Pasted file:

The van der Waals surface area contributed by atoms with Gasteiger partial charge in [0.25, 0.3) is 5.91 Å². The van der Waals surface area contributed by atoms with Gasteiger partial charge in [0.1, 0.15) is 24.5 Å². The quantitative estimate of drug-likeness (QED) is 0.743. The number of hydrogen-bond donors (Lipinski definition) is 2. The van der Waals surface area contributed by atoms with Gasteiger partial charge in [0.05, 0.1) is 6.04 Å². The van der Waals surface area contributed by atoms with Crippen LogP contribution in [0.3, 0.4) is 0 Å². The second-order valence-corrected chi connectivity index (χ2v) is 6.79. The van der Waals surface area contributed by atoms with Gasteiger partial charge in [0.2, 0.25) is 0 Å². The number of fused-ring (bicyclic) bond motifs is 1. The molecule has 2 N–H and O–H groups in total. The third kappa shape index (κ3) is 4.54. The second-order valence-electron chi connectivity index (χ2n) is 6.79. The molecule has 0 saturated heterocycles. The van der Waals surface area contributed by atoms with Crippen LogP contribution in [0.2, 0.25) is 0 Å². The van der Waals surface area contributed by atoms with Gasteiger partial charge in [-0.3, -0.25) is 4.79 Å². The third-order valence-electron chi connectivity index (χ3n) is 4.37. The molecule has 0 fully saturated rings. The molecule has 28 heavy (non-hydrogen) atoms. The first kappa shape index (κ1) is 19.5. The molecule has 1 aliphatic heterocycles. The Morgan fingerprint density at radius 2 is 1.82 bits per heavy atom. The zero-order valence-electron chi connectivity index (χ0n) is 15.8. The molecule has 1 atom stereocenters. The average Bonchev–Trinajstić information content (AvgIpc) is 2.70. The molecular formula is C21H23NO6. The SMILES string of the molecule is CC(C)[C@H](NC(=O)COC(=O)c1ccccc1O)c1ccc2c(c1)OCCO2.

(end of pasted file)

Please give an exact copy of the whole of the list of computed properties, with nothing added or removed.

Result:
The van der Waals surface area contributed by atoms with Gasteiger partial charge in [0.25, 0.3) is 5.91 Å². The van der Waals surface area contributed by atoms with Gasteiger partial charge in [0.1, 0.15) is 24.5 Å². The quantitative estimate of drug-likeness (QED) is 0.743. The number of hydrogen-bond donors (Lipinski definition) is 2. The van der Waals surface area contributed by atoms with Gasteiger partial charge in [0.05, 0.1) is 6.04 Å². The van der Waals surface area contributed by atoms with Crippen LogP contribution in [0.3, 0.4) is 0 Å². The second-order valence-corrected chi connectivity index (χ2v) is 6.79. The van der Waals surface area contributed by atoms with Gasteiger partial charge in [0.2, 0.25) is 0 Å². The number of fused-ring (bicyclic) bond motifs is 1. The molecule has 2 N–H and O–H groups in total. The third kappa shape index (κ3) is 4.54. The second-order valence-electron chi connectivity index (χ2n) is 6.79. The molecule has 0 saturated heterocycles. The van der Waals surface area contributed by atoms with Crippen LogP contribution in [0.2, 0.25) is 0 Å². The van der Waals surface area contributed by atoms with Gasteiger partial charge in [-0.3, -0.25) is 4.79 Å². The third-order valence-electron chi connectivity index (χ3n) is 4.37. The molecule has 0 fully saturated rings. The molecule has 28 heavy (non-hydrogen) atoms. The first kappa shape index (κ1) is 19.5. The molecule has 1 aliphatic heterocycles. The Morgan fingerprint density at radius 2 is 1.82 bits per heavy atom. The zero-order valence-electron chi connectivity index (χ0n) is 15.8. The molecule has 1 atom stereocenters. The average Bonchev–Trinajstić information content (AvgIpc) is 2.70. The molecular formula is C21H23NO6. The SMILES string of the molecule is CC(C)[C@H](NC(=O)COC(=O)c1ccccc1O)c1ccc2c(c1)OCCO2.